Here I am naming the games I didn’t get a chance to play no matter the reason, whether I didn’t have the funds, Gamefly didn’t send me a copy, etc.
Halo: Combat Evolved Anniversary – I am a big Halo fan, but I also own the original Combat Evolved and the PC port. The main draws here are a nice HD coat of paint and the addition of online multiplayer.
Saint Row: The Third – Sheer ludicrousness doesn’t even begin to describe the offerings Saints Row: The Third brings to the table. From giant, purple dildo bats to exploding rickshaws to anthropomorphic toilets and everything in between, the city of Steelport is an explosive playground of chaos I can’t wait to visit.
Rayman Origins – I’ll admit I’m not much of a Rayman fan, but I do enjoy a good sidescrolling platformer. The addition of four players couch co-op only makes this incredibly stylish game more appealing.
Metal Gear Solid HD Collection – Metal Gear Solid 3 is one of my favorite games of all time. End of story. So the other packed in titles are more like icing on the cake. I do own this pack, but I’ve already completed each Metal Gear at least a dozen times, so I can wait a little longer to see Snake in all his HD glory.
Forza 4 – I’m really not upset I missed Forza 4 during the hectic winter season. I’m sure Microsoft will be more than keen to pack in all the DLC for an ultimate bundle to be released next year, as has been the tradition for the past two titles.
Dark Souls – I do enjoy fair difficult games. I hate being cheated due to a game’s shoddy design or gameplay mechanics, but death due to my own stupidity is more than welcome (and sometimes hilarious). I hear Dark Souls is less punishing than Demon Souls, so I’m eager to begin tallying up my death count sometime next year.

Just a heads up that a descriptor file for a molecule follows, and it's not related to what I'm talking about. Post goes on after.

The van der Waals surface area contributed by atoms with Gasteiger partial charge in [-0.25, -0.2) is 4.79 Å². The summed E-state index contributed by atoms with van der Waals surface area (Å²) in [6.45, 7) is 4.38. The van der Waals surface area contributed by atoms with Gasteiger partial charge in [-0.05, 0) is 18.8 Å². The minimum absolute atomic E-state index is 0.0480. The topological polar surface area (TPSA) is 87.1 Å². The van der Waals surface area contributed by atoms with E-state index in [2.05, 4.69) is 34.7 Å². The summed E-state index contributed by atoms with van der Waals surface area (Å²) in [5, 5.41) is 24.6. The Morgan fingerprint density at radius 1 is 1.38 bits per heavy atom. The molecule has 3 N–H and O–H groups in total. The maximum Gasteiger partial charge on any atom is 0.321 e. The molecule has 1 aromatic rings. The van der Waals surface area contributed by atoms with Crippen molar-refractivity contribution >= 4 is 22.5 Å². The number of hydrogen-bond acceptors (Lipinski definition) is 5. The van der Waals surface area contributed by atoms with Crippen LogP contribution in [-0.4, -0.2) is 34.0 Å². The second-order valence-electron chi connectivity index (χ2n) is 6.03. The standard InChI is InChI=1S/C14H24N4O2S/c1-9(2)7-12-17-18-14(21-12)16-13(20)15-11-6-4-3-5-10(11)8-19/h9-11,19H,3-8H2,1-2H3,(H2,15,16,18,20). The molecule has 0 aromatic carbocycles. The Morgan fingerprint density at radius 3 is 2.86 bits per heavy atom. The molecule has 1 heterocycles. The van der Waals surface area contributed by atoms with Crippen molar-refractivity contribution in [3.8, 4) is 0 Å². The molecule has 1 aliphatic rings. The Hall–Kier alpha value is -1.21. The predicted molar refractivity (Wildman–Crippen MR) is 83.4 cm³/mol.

Driver: San Francisco – If there’s one mode I truly want to play on this game, it’s the multiplayer. Just imagine the highway seen in The Matrix: Reloaded where at any moment a player could jump into the 18-wheeler driving alongside you, forcing you crash to headlong into oncoming traffic, and then you proceed to return the favor.
Deus Ex: Human Revolution – I was completely skeptical of this game before launch, so I avoided the trailers at all costs. Browsing through screenshots did little to pique my interest as well. It wasn’t until all the Let’s Plays started hitting YouTube that I could see myself analyzing my enemies’ every movement, disabling defensive alarms, and waiting for the guards to turn their backs before they receive a quick arm blade through the spinal cord.
The Witcher 2 – With the expansive open world, top notch voice acting, complex swordplay, and engaging narrative, there’s nothing standing in my way from battling monsters and humans alike in the beautifully rendered world of the Witcher, except my low quality computer. That being said, here’s hoping I come into some money soon or that the Xbox 360 version will be just as good.
The Legend of Zelda: Skyward Sword – I’m not a fan of The Legend of Zelda series. There, I said it. I acknowledge why people enjoy the franchise, and I have nothing personal against Nintendo’s flagship titles. They just aren’t my go to games of choice. That doesn’t stop me from playing each one though. I just prefer to wait for a price drop and more free time before I choose to rescue a newly kidnapped Zelda. Seriously, that girl needs to find some capable bodyguards.
Now for the games that just missed the mark of earning a top ten seat on my list.
Killzone 3 – I am a big fan of the Killzone series; I have been from the original Killzone. Killzone 3 refines many of the elements criticized by the various Killzone 2 reviewers like the awkward controls, annoying dialogue, and incompetent storyline. The multiplayer also offers a more Battlefield-esque experience with customizable classes and large scale skirmishes. PS3 owners shouldn’t hesitate to check this one out.